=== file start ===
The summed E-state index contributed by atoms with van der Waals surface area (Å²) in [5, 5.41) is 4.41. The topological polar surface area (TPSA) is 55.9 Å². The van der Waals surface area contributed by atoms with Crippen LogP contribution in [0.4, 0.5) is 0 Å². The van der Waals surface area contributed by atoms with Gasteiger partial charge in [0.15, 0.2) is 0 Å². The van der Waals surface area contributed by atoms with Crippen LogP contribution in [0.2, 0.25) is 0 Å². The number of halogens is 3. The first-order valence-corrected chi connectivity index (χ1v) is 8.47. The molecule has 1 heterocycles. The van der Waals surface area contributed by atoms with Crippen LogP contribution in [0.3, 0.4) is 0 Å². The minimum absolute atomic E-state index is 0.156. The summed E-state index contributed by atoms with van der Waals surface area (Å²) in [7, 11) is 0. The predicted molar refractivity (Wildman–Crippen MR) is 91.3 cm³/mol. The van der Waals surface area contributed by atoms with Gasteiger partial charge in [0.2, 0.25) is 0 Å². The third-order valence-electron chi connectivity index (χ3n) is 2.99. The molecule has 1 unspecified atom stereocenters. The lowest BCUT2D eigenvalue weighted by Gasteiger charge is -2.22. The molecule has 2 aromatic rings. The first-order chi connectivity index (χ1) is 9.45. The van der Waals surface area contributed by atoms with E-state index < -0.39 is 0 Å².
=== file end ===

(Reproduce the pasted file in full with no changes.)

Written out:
The summed E-state index contributed by atoms with van der Waals surface area (Å²) in [5, 5.41) is 4.41. The topological polar surface area (TPSA) is 55.9 Å². The van der Waals surface area contributed by atoms with Crippen LogP contribution in [0.4, 0.5) is 0 Å². The van der Waals surface area contributed by atoms with Gasteiger partial charge in [0.15, 0.2) is 0 Å². The van der Waals surface area contributed by atoms with Crippen LogP contribution in [0.2, 0.25) is 0 Å². The number of halogens is 3. The first-order valence-corrected chi connectivity index (χ1v) is 8.47. The molecule has 1 heterocycles. The van der Waals surface area contributed by atoms with Crippen LogP contribution in [0.3, 0.4) is 0 Å². The minimum absolute atomic E-state index is 0.156. The summed E-state index contributed by atoms with van der Waals surface area (Å²) in [7, 11) is 0. The predicted molar refractivity (Wildman–Crippen MR) is 91.3 cm³/mol. The van der Waals surface area contributed by atoms with Gasteiger partial charge in [0.2, 0.25) is 0 Å². The third-order valence-electron chi connectivity index (χ3n) is 2.99. The molecule has 1 unspecified atom stereocenters. The lowest BCUT2D eigenvalue weighted by Gasteiger charge is -2.22. The molecule has 2 aromatic rings. The first-order chi connectivity index (χ1) is 9.45. The van der Waals surface area contributed by atoms with E-state index < -0.39 is 0 Å².